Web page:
Women in the Sky
Gender and Labor in the Making of Modern Korea
Warning: Invalid argument supplied for foreach() in /www/combinedacademiccouk_453/public/wp-content/themes/university_press_theme/functions/supapress-functions.php on line 311
Published by: Cornell University Press
294 pages, 152.00 x 229.00 mm, 4 b&w halftones, 1 map
- ISBN: 9781501758263
- Published: August 2021
Women in the Sky examines Korean women factory workers' century-long activism, from the 1920s to the present, with a focus on gender politics both in the labor movement and in the larger society. It highlights several key moments in colonial and postcolonial Korean history when factory women commanded the attention of the larger society, including the early 1930s rubber shoe workers' general strike in Pyongyang, the early 1950s textile workers' struggle in South Korea, the 1970s "democratic" union movement led by female factory workers, and women workers' activism against neoliberal restructuring in recent decades.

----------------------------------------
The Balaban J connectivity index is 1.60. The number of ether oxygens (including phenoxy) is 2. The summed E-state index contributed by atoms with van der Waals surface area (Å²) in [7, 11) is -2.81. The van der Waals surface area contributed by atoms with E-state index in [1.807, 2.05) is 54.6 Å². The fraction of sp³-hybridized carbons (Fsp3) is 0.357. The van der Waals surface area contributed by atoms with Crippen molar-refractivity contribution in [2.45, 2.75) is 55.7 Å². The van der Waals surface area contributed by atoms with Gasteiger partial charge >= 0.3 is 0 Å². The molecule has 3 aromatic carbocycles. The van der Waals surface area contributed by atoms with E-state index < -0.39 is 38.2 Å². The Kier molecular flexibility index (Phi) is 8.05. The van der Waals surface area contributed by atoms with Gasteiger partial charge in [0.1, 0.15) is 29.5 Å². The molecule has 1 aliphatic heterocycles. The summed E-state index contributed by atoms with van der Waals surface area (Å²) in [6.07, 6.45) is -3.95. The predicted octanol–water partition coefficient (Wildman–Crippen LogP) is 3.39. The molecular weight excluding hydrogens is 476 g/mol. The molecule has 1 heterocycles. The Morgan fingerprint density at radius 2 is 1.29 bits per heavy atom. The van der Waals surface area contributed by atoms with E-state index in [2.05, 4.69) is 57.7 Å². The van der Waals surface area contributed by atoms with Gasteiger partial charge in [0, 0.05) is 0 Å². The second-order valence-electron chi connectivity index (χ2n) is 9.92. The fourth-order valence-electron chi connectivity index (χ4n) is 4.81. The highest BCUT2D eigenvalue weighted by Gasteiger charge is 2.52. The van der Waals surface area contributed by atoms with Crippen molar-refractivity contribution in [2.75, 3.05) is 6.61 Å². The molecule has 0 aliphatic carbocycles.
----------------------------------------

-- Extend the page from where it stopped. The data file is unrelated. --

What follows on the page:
Hwasook Nam asks why women workers in South Korea, despite a century of persistent militant struggle and their indisputable contributions to the labor movement and the successful democracy movement, have been relegated to the periphery in activist and mainstream narratives. Women in the Sky opens and closes with stories of high-altitude sit-ins—a phenomenon unique to South Korea—beginning with rubber shoe worker Kang Churyong's sit-in in 1931 and ending with numerous sit-ins in the South Korean labor movement today, including that of Kim Jin-sook.
Women in the Sky tries to understand and rectify the vast gap between the crucial roles women industrial workers played in the process of Korea's modernization and their relative invisibility as key players in social and historical narratives. By using gender and class as analytical categories, Nam presents a comprehensive study and rethinking of twentieth-century nation-building history of Korea through the lens of female industrial worker activism.
1. A "Woman-in-the-Sky": Female Workers on Strike in Colonial Pyongyang
2. Factory Women in the Socialist Imagination: The 1930s
3. Coping with Women Strikers: Nation, Class, and Gender under Colonial Rule
4. Factory Women in the Postwar Settlement: The 1950s
5. Women Workers in Industrializing Korea: From the 1960s to the 1980s
6. Female Strikers in Recent Decades and the Politics of Memory